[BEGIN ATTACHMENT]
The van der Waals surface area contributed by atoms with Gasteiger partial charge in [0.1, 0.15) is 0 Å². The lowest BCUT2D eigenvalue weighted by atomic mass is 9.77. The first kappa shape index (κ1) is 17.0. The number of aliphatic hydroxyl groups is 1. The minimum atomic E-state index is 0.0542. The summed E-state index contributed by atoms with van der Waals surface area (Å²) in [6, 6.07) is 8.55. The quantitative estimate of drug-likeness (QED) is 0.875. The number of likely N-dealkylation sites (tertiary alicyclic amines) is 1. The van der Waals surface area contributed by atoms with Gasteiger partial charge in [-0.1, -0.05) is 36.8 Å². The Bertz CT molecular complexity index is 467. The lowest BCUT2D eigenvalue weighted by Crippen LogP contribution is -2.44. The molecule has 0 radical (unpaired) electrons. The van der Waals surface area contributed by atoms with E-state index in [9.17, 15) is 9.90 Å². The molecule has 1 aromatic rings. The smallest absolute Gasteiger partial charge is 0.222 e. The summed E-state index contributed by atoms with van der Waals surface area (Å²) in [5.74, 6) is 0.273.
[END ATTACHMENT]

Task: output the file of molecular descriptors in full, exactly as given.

The van der Waals surface area contributed by atoms with Gasteiger partial charge in [0.1, 0.15) is 0 Å². The lowest BCUT2D eigenvalue weighted by atomic mass is 9.77. The first kappa shape index (κ1) is 17.0. The number of aliphatic hydroxyl groups is 1. The minimum atomic E-state index is 0.0542. The summed E-state index contributed by atoms with van der Waals surface area (Å²) in [6, 6.07) is 8.55. The quantitative estimate of drug-likeness (QED) is 0.875. The number of likely N-dealkylation sites (tertiary alicyclic amines) is 1. The van der Waals surface area contributed by atoms with Gasteiger partial charge in [-0.1, -0.05) is 36.8 Å². The Bertz CT molecular complexity index is 467. The lowest BCUT2D eigenvalue weighted by Crippen LogP contribution is -2.44. The molecule has 0 radical (unpaired) electrons. The van der Waals surface area contributed by atoms with E-state index in [9.17, 15) is 9.90 Å². The molecule has 1 aromatic rings. The smallest absolute Gasteiger partial charge is 0.222 e. The summed E-state index contributed by atoms with van der Waals surface area (Å²) in [5.74, 6) is 0.273.